It’s a part of life; there must be rain for things to grow. That’s what part of me reminds me with hesitant optimism. Still, it is hard for the emotional part of me to let me wrap reason around the fact that a dear long lived pet is now dying.
Mau Tin announced his adoption of us over some 21-years ago when he approached my wife and me on wobbly thin legs and meowed in the fashion that became his name. After that we called him Mau. We couldn’t believe such a loud voice could come from such a tiny Siamese. He took right to my wife and from that day forward claimed any lap, regardless of who it was, as his curling place.
I say curl but Mau had more of a sprawled state of relaxation when he settled on you. We always wondered how he could be content when he looked to be in such an uncomfortable display. Still, his loud purr assured us that all was well and the lap or arm he descended upon was destined to fall asleep while he claimed it.
His distinctive meow and loud purr helped compensate for his lack of agility. You see Mau was uncoordinated, though he managed to cover it well. I recall watching him stretch on a coach pillow, knowing the way he was moving, he was bound to roll off. Sure enough, he fell off the coach and landing with all four paws on the floor. He stood there for a second and slowly glanced about as if to see if anyone had noticed his fall. Seemingly satisfied, he then strutted away to another resting spot.
The next most important thing to Mau, besides a warm lap to lie on, was a warm spot with sunlight. We could track Mau’s location and the time sometimes during a day by the various locations around the house he could find a spot of sunlight. Oh, how he loved to be warm. He would even curl up with our other cat, Saxon. The two of them were buddies but our new dog, Indy only liked to harass him. Mau did his best to try and ignore Indy. Mau had served as surrogate parent to all of the cats our daughters had while they were at home.
When winter arrived and the days grew colder, Mau would sit in front of the fire place telling us it was time to start a fire. He would sit there until the fire was lit and then try to get as close to the warmth as he could. We had to remove the pillow he lay on in this fashion when we discovered it had gotten singed from how close he would lay. It was amazing we didn’t end up with Flaming Mau. I put a screen with two layers of mesh curtains in front of the fire place to keep Mau from burning himself. Still, sometimes he would force his nose through to make sure the fire was warm enough for him. He’d lay there sprawled out in front of the fire and roll over when one side got too hot for him.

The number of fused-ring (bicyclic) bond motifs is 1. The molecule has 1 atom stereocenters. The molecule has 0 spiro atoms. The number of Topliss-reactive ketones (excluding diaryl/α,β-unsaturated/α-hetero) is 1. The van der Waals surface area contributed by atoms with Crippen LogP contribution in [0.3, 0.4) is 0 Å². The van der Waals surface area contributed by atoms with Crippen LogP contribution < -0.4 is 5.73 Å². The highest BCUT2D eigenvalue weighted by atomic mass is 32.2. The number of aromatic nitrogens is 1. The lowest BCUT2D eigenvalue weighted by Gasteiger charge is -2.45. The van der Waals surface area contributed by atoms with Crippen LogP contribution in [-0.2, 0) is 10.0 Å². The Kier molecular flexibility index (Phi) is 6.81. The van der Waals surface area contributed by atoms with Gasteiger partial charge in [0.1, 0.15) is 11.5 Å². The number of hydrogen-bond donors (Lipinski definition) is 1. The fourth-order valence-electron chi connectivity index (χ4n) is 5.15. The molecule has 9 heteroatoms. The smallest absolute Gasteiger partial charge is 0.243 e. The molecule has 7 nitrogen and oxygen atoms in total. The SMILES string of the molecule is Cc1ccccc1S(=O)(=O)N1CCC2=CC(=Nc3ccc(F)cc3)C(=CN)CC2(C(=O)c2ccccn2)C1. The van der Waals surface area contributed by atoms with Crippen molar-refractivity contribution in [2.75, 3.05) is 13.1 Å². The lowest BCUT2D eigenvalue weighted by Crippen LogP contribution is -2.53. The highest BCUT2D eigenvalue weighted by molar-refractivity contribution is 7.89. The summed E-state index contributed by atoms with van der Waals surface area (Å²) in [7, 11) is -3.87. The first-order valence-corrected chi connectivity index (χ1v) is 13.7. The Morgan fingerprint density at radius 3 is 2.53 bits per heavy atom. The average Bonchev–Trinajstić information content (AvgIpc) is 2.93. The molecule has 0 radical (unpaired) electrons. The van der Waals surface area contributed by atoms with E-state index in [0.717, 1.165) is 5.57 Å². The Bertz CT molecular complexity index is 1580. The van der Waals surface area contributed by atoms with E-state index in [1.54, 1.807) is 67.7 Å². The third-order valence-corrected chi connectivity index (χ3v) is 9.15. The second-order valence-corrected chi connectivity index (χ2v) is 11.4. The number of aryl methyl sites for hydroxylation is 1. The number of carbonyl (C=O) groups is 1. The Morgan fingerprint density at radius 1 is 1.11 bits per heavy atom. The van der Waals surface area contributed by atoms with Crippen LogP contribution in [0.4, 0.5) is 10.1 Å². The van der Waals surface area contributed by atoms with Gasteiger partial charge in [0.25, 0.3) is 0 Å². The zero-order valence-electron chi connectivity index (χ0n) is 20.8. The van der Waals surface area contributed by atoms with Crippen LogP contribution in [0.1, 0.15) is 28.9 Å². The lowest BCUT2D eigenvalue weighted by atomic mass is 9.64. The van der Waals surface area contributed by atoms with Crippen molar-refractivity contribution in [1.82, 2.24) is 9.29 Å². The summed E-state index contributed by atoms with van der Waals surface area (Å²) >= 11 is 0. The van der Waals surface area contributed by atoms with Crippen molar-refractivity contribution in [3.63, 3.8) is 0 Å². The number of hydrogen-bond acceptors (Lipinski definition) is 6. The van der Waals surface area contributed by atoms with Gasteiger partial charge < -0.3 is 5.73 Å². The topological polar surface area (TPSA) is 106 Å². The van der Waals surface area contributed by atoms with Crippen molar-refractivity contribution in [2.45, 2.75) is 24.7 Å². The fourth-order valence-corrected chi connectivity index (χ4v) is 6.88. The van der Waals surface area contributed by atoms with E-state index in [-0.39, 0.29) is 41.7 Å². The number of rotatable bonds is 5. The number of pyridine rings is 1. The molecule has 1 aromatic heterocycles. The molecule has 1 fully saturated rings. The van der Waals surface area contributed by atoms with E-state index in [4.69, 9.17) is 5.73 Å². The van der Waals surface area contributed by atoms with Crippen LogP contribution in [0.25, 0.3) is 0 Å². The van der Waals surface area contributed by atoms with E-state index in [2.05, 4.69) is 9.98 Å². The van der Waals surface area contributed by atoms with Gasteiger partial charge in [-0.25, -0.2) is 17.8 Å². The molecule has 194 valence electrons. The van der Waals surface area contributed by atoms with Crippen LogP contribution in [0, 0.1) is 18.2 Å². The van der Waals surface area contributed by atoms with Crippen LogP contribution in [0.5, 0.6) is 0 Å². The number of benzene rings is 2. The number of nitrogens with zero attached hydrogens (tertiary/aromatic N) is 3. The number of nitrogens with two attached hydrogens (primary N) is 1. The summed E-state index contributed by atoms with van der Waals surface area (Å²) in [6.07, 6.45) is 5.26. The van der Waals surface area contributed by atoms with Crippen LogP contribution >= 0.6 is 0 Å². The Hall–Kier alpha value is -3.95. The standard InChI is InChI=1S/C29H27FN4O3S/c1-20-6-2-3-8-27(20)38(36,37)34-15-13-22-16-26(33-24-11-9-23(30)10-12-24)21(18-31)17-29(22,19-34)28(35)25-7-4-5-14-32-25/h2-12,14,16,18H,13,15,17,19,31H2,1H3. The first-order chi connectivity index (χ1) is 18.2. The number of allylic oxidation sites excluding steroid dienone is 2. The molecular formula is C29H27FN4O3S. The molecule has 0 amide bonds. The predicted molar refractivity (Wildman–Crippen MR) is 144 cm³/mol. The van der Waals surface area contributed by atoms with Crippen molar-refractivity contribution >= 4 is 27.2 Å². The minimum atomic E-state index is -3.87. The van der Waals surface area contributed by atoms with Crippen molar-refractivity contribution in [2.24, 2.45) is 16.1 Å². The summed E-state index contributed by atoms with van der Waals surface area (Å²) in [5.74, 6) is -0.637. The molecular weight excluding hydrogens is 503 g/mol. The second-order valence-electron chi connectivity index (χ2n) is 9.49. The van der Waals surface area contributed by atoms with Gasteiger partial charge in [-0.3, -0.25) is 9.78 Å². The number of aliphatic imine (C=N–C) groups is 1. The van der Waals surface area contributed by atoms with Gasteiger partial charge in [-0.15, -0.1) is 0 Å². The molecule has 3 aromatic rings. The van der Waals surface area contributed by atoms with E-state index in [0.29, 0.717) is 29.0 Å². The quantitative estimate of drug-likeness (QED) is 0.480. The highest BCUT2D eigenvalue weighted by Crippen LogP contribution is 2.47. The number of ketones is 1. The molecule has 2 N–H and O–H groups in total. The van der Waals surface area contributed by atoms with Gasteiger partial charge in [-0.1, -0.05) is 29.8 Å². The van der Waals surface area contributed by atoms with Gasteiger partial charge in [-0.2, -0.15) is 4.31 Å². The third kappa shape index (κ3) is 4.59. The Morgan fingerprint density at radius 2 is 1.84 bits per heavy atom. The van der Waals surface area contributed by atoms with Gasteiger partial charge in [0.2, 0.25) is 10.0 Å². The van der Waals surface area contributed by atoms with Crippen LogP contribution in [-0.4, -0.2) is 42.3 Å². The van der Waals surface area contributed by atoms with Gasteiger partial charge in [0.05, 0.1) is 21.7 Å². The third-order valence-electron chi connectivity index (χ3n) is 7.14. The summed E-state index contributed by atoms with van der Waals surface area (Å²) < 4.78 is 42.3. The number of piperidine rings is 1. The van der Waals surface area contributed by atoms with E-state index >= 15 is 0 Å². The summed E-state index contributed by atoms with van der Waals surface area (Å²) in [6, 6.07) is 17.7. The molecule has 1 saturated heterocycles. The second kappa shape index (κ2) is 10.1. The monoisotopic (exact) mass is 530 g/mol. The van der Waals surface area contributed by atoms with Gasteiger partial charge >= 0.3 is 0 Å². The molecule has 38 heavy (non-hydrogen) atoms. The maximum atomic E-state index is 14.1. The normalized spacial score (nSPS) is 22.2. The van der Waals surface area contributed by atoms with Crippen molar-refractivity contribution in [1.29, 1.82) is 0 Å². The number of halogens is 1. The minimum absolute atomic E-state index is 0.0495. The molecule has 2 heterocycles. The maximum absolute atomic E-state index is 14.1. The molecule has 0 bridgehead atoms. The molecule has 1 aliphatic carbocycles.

The arrival of spring meant there was no longer a fire in the fire place so Mau would go back to seeking out sun spots through out the house. Often, he would sit in front of the French doors to our screened in back porch to inform us he was supposed to be out there. Once we realized our oversight, we’d open a door and Mau would find himself perched in a chair bathed in sunshine or on the floor pavers.
Mau spent his whole life inside. He’d sit on window sills and watch the world go by. A hassock in our bedroom was a special favorite. Not that it was in the sun but because it offered Mau a view out the window to the bird feeder on the front porch. Mau would sit there riveted to the movements of birds while he sat on the hassock. When he wasn’t at the window or in his sun spots, Mau would be sleeping on our big four-poster bed.
We knew when it was time to turn in because Mau would start his loud call to us. When we figured out what he was telling us, he would stop and jump up onto the bed and wait to see who would be the first one he’d get to curl up next too. In winter, he would burrow with his nose under the blankets until he could get in underneath and lay with his nose poking out and start his purring.
Mau’s purr purr as we called it always told us he was a peace and content with the world. We loved him dearly. Like all things in this world we knew his time would be for but a time but we somehow hoped Mau would live forever. When the days arrived where he no longer could climb the stairs to join us upstairs in someone’s’ lap while we watched television, we began to see the day was coming. We managed to pass those days and accepted it when Mau no longer stayed in the house but lay all day on the screened in porch. The season was coming and we tried to cherish each remaining moment we still had with him.
Robin would gently cradle Mau in her arms and bring upstairs with us at night. During the day I would visit him where he lay on the porch or bring him up into my study so he could purr in my lap while I worked at my desk. But that was then and this is now. I now sit typing this without the reassuring purring of Mau in my lap. The rain has stopped and the sun has come out once again. Maybe it’s a kind reminder to us all of the endless seasons and the importance of love and life. Somehow, that sunlight holds a warm promise to me, even though I know what is to come.
In mere hours we will cuddle him up into our arms one last time. Robin will whisper to him how much she loves him and I know Mau will purr one more time for her. Then, we will both promise our Mau Tin that we will wait to see him again on the other side of Rainbow Bridge.